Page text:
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Heterogeneous Rupturing Dendrimers

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journal contribution
posted on 10.11.2017, 00:00 by Oliver C. J. Andrén, Aristi P. Fernandes, Michael Malkoch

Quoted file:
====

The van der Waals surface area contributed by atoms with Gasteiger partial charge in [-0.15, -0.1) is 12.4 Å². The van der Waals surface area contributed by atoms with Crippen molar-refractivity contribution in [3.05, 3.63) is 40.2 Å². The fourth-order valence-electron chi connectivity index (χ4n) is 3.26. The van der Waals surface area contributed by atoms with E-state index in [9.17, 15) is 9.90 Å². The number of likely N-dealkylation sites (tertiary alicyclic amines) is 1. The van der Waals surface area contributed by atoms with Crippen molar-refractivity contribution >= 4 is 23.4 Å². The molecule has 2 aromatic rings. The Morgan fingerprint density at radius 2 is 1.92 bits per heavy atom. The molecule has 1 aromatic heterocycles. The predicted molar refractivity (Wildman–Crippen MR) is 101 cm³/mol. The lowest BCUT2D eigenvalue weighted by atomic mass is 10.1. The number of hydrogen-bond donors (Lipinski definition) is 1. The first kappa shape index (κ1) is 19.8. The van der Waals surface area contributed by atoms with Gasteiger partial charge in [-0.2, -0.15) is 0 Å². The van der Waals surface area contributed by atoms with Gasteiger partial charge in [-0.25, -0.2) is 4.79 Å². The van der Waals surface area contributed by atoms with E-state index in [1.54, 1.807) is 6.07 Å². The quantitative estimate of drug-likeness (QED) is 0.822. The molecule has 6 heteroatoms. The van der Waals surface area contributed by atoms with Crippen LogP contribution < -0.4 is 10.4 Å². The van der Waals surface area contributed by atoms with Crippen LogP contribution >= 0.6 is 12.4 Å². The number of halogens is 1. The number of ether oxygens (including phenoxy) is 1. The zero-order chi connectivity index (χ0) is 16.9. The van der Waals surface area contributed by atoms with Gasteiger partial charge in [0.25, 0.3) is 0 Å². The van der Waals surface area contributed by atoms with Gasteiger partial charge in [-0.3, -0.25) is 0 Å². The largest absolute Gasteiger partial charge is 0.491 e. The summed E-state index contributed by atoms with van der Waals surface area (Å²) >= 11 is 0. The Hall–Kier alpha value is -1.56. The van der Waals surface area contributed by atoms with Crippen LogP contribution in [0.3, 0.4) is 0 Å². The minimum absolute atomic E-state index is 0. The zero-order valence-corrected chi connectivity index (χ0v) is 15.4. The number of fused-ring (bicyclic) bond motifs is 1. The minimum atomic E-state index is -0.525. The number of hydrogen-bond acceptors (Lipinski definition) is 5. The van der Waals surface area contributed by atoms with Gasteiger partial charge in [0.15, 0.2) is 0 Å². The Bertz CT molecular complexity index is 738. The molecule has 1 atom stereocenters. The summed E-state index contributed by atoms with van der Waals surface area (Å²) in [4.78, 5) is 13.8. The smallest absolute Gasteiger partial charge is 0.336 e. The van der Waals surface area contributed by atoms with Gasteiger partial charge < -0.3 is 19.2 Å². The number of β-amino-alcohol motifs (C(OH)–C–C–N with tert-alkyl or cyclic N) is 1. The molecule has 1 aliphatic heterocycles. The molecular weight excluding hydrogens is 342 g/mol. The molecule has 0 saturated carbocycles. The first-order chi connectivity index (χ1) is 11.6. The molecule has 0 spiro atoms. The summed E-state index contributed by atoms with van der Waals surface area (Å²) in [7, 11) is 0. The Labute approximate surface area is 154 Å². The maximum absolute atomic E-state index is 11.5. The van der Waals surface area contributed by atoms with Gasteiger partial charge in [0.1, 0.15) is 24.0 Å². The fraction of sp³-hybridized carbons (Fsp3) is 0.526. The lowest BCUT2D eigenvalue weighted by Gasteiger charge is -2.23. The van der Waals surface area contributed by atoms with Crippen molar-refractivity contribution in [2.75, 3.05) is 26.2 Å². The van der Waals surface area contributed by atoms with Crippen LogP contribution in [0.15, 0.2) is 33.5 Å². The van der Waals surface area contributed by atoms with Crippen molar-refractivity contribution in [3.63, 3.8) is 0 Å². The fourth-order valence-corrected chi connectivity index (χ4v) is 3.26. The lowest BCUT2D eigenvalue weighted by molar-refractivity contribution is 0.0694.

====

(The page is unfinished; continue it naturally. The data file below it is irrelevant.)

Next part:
Utilizing macromolecular scaffolds as templates for the production of small molecules that are distinctively different from the original monomer feedstock has many potential applications. Herein, as a proof-of-concept, a family of dendrimers displaying internally queued disulfide bridges were synthesized and exploited as flawless macromolecular templates that selectively rupture into a set of monomeric mercaptans. Disassembly was accomplished in a reducing environment, using DTT as an external stimulus, and the thiol constituents were successfully isolated. Their composition was dictated by three dendritic regions, i.e., (i) the symmetrical trithiol of the core (C3), (ii) the interior-asymmetric trithiols (CD2), and (iii) the periphery-asymmetric monothiols (DB2), in which B functionality is of an orthogonal nature. Taking into account the steady state between disulfides and thiols in all living cells, the collapse of the dendrimers to a multitude of smaller thiols was intracellularly assessed as a means to disrupt the balance of reactive oxygen species (ROS) often elevated in cancer cells. Indeed, the fragmentation induced a significant increase of ROS in human lung carcinoma A549 cells. These findings can potentially alter the perception of dendrimers being limited to carriers to being prodrugs for intracellular delivery of ROS with the potential to fight cancer.